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John 1:1–18

“In the beginning was the Word . . . and the Word was God” (v. 1).

Reformation theology is self-consciously Trinitarian in nature, affirming not a generic monotheism but the monotheism of Scripture. Biblical monotheism declares, as the great ecumenical creeds of the church explain, that God is one in essence and three in person. Among other things, this means that the Father, Son, and Holy Spirit are equally God, each possessing everything that is essential to deity.

Having considered the deity of the Father, we move today to considering the deity of the Son. John 1:1–18 contains some of the clearest teaching on this subject. In this text, we read of the Word of God who was God (v. 1) and of His incarnation (v. 14). This Word is also identified as the Son of God (v. 14), so we have in this passage John’s presentation of God the Son, the second person of the Trinity, taking on a human nature and walking among us. Jesus Christ is the divine person of the Son of God in whom are perfectly and inseparably united deity and humanity, without mixture or confusion, with each nature retaining its own attributes.

Many other biblical texts present for us the deity of the Son of God. In addition to direct presentations of the full deity of Christ in passages such as John 1:1–18, we also find several other texts in which Christ does things that only God can do. Mark 2:1–12, for example, records our Savior claiming the authority to forgive sins. The scribes understood exactly what He was doing and they were offended, and they would have been rightly offended if Jesus were not God incarnate. But though they were wrong about Jesus’ identity, their offense demonstrates that they knew He was claiming deity for Himself.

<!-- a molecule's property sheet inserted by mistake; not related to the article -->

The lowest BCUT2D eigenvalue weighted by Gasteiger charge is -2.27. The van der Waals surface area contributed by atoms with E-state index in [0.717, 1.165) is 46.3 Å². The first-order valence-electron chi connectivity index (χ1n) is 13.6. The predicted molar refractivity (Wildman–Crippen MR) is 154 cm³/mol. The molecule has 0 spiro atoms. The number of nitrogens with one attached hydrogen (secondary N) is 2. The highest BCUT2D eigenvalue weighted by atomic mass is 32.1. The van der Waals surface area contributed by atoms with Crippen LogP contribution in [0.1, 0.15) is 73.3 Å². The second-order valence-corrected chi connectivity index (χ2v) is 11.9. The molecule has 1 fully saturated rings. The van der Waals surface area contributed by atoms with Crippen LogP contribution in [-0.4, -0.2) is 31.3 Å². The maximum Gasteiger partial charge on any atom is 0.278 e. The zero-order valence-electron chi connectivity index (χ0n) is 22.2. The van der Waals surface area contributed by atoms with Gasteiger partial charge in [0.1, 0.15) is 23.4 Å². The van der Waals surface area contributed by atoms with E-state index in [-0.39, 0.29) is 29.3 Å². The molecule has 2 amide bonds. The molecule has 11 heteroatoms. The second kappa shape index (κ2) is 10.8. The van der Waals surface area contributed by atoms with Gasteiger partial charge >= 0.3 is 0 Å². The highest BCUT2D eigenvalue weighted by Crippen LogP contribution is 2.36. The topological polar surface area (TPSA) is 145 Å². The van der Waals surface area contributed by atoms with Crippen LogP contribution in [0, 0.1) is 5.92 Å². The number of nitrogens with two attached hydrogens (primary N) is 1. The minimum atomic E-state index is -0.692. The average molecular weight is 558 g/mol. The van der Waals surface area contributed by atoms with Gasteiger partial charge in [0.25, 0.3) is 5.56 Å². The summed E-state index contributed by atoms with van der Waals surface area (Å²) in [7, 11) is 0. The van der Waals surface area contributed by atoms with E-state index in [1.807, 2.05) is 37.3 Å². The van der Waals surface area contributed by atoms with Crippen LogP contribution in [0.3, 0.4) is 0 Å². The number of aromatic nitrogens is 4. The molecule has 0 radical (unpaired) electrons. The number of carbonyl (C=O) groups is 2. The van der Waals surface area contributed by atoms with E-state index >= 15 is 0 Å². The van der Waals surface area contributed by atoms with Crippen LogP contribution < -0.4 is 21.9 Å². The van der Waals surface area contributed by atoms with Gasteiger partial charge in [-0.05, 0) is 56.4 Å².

There are other texts in which God’s work is also attributed to Jesus. Jude 5, for instance, tells us that “Jesus, who saved a people out of the land of Egypt, afterward destroyed those who did not believe.” Of course, the Old Testament attributes Israel’s release from Egyptian slavery to Yahweh, the covenant Lord of Israel (Ex. 20:2), so Jude is telling us that Jesus is Yahweh. Jesus is the same God who rescued the Israelites from Pharaoh.

These texts are just the barest sample of the testimony of the New Testament to the deity of Christ. Only those with the hardest of hearts can deny that the Bible reveals Jesus as the Lord God Almighty who is worthy of all our love and worship.

Coram Deo Living before the face of God

Jesus calls those who serve Him His friends (John 15:13–15), but this should not lead us to see Christ as merely a friend. The One who is our friend is also our Lord, and we are to seek to worship and honor Him in all that we do. To be a Christian is to worship Jesus as God.

For Further Study
  • Isaiah 7:14
  • Micah 5:2
  • Romans 9:5
  • 2 Peter 1:1
Related Scripture
  • John

God the Father

Not the Father

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From the January 2017 Issue
Jan 2017 Issue